Forty-one million Americans, more than one of every three people over age 50, play video games on a regular basis, according to a new survey released today by AARP and the Entertainment Software Association (ESA).
The survey, Video Games: Attitudes and Habits of Adults Age 50-Plus, found that three-quarters of gamers age 50-plus play weekly, with four in 10 playing daily. Among gamers age 60 and above, 43 percent play video games every day.
"With the explosion of dynamic, compelling, and diverse content and the growing popularity of online gaming, video games are now an experience shared across generations of Americans," said Michael D. Gallagher, president and CEO of ESA, which represents the U.S. video game industry. "As Gen X turns 50 and Millennials raise tech-centric families, participation will only continue to expand just as games continue to evolve."
According to the survey, 50-plus gamers play video games for fun. Maintaining mental sharpness also was cited as an important reason for playing video games.
The report also examines how and what older gamers play. Gamers age 50 plus most commonly play on laptops or computers (59 percent), followed closely by phones or mobile devices (57 percent). They prefer video games that mimic traditional forms of play; card/tile games (46 percent) and puzzle/logic games (44 percent) are the most popular among older gamers.
"Video games have come a long way since the days of Pong. Today's online video games give people 50-plus fun ways to stay connected with their family and friends through online gaming communities across a variety of devices," said Jo Ann Jenkins, CEO of AARP. "Video games and apps are truly ageless, offering gamers of all ages—a grandfather as well as his granddaughter—the opportunity to share entertainment and social interactions with one another."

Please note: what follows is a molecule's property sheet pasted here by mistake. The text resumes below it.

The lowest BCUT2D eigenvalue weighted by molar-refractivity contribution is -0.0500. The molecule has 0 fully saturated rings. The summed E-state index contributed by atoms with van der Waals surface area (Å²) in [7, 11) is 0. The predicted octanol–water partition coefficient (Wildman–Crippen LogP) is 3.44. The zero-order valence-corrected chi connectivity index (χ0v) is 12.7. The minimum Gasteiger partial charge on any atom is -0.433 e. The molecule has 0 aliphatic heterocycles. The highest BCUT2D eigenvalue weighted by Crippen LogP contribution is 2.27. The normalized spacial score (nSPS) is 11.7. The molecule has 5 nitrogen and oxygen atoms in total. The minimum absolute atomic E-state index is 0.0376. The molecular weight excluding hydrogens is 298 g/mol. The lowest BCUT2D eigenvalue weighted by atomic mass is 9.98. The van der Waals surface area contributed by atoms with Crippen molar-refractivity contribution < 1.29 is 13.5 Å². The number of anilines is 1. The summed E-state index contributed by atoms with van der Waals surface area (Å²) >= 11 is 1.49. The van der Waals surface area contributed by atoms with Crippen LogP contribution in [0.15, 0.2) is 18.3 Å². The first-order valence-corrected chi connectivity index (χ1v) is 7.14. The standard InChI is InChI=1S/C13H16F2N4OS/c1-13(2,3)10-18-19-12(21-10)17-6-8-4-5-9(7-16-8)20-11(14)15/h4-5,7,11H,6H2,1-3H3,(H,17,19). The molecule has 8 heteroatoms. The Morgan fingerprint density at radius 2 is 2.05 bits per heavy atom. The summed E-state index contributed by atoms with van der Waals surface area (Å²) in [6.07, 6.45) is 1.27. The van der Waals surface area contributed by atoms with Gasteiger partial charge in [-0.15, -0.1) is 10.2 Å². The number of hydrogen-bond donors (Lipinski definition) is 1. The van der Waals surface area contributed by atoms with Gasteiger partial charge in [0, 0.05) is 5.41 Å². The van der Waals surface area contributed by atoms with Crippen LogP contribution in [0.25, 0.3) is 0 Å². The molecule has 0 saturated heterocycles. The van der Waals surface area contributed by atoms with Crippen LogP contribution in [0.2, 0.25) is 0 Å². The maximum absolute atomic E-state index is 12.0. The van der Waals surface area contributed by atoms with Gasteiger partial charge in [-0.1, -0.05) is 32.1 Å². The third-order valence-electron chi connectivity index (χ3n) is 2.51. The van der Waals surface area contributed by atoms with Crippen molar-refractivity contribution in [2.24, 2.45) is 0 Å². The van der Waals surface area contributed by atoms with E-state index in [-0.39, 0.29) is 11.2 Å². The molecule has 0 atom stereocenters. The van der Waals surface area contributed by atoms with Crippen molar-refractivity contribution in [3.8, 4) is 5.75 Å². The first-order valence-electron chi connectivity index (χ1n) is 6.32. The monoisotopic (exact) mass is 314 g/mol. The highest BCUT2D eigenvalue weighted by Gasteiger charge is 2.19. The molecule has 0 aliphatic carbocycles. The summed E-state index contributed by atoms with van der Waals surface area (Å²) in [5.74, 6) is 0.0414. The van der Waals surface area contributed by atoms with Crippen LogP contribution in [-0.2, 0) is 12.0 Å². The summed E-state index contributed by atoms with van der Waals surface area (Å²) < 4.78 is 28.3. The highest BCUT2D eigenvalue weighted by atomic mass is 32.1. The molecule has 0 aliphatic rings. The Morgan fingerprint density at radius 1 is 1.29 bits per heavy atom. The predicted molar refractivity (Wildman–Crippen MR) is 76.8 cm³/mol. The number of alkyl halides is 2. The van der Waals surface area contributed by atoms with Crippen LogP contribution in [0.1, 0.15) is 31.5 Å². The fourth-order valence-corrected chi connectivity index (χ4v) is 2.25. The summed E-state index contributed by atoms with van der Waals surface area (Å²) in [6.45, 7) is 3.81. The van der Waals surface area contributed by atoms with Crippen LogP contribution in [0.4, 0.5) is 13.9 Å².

Other noteworthy findings from the study include:
- Gamers age 50-plus are more likely to be women (40 percent) than men (35 percent);
- More women report playing games daily (45 percent) than their male counterparts (35 percent);
- Fifty-nine percent of older gamers play games online;
- Women (57 percent) are significantly more likely than men (43 percent) to say they play more online today than they did five years ago; and
- Half of gamers age 50-plus report learning about new games and gaming hardware from sources other than websites, with one in six reporting their children and grandchildren influence their choice of games.
GfK conducted the online survey for ESA and AARP from March 9 through March 17, 2016 using the GfK KnowledgePanel®, with a nationally representative sample of 2,964 adults age 50 and older (gamers, n=1510; non-gamers, n=1454). The data are weighted at two levels: first, to demographics among total respondents, and second to demographics within the gamer/non-gamer groups of qualified respondents.
See the full report here: